Thursday, 3 September 2009

Museum Exhibit Musings -- Could you vote?

I was thinking the other day that during the time period of this exhibit (1906-1913) I, and many of you, would not have been permitted to vote in municipal elections in Lethbridge. First, you would have had to be 21 years of age. Secondly, most women would not have been able to vote (the first woman to vote in a Lethbridge municipal election was in the 1890s – a widow who was able to vote in the election on behalf of her family – but this was a very rare exception). And, third, if you were a renter you COULD NOT vote in municipal elections. Only male homeowners over the age of 21 could vote. Greg Ellis, the Archivist here, and I have been trying to find when women and tenants were permitted to vote in municipal elections. It appears that women could first vote in 1918 but we have two different dates (1913 and 1918) for renters. So more research definitely needs to be done.

There were two events in 1913 that most definitely had a profound effect on Lethbridge. First, in 1913 the City of Lethbridge annexed the Village of Stafford or Staffordville. In 1890 construction started on Galt Mine No. 3 and the mine was opened in 1892. A community, originally known simply as Number Three, developed around the mine shaft and achieved village status in 1900. Staffordville is north of Dave Elton ball park and east to Stafford Drive. Lethbridge’s take over of the village in 1913 made the North Ward (as it was called then) more prominent in the development of Lethbridge.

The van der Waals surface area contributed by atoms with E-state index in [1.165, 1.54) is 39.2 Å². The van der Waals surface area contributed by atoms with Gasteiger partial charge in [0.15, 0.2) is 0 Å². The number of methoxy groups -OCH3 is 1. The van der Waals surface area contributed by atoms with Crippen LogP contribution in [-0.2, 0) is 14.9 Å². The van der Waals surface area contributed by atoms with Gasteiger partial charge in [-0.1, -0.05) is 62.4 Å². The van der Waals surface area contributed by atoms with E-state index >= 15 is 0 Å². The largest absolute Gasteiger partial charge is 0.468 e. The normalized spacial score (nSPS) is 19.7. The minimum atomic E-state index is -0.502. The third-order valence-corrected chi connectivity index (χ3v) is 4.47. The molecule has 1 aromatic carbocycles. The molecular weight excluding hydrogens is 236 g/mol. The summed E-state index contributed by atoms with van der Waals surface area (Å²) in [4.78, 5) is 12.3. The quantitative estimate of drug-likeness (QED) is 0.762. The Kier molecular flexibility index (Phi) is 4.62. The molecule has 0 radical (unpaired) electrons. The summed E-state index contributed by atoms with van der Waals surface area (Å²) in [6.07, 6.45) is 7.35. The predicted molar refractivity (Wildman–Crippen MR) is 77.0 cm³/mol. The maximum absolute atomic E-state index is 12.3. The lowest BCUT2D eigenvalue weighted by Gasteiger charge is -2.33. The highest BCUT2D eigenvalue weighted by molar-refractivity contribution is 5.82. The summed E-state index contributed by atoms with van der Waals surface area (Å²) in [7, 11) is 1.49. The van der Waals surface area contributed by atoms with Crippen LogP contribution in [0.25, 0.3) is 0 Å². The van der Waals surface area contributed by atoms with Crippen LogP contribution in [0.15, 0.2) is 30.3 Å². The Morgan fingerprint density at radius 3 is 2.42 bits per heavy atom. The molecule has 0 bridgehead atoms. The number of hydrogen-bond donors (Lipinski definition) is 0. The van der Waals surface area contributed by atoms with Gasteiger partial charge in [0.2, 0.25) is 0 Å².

When Lethbridge initially developed in the 1880s, there was a small settlement in the river valley and two small areas on the north side, but the major development was south of the rail tracks from the top of the Old Man River valley east to 13th Street South. The addition of Staffordville provided Lethbridge an impetus to grow north (along with the coal mines and the construction of Galbraith School in the north ward in 1913).

I’ve been told that when the Village of Stafford stopped operations they never officially adjourned their last meeting. While the City of Lethbridge did not want to annex Staffordville, Staffordville had been requesting just such an annexation for years. The lack of adjournment may have been due to their excitement at this being the last meeting of the Village of Stafford.

The other major political development in 1913 was the adoption of the Commission form of government for the City of Lethbridge. A relatively new form of governance at that time (it first developed in Texas in 1900), voters elected three commissioners who were responsible for the operation of the city. Much of the control was in the hands of the Mayor who was also responsible for finance. This form of government remained in Lethbridge until 1928. Some day when I have more time, I definitely want to do more research into into the commission form of government and its effect on Lethbridge.

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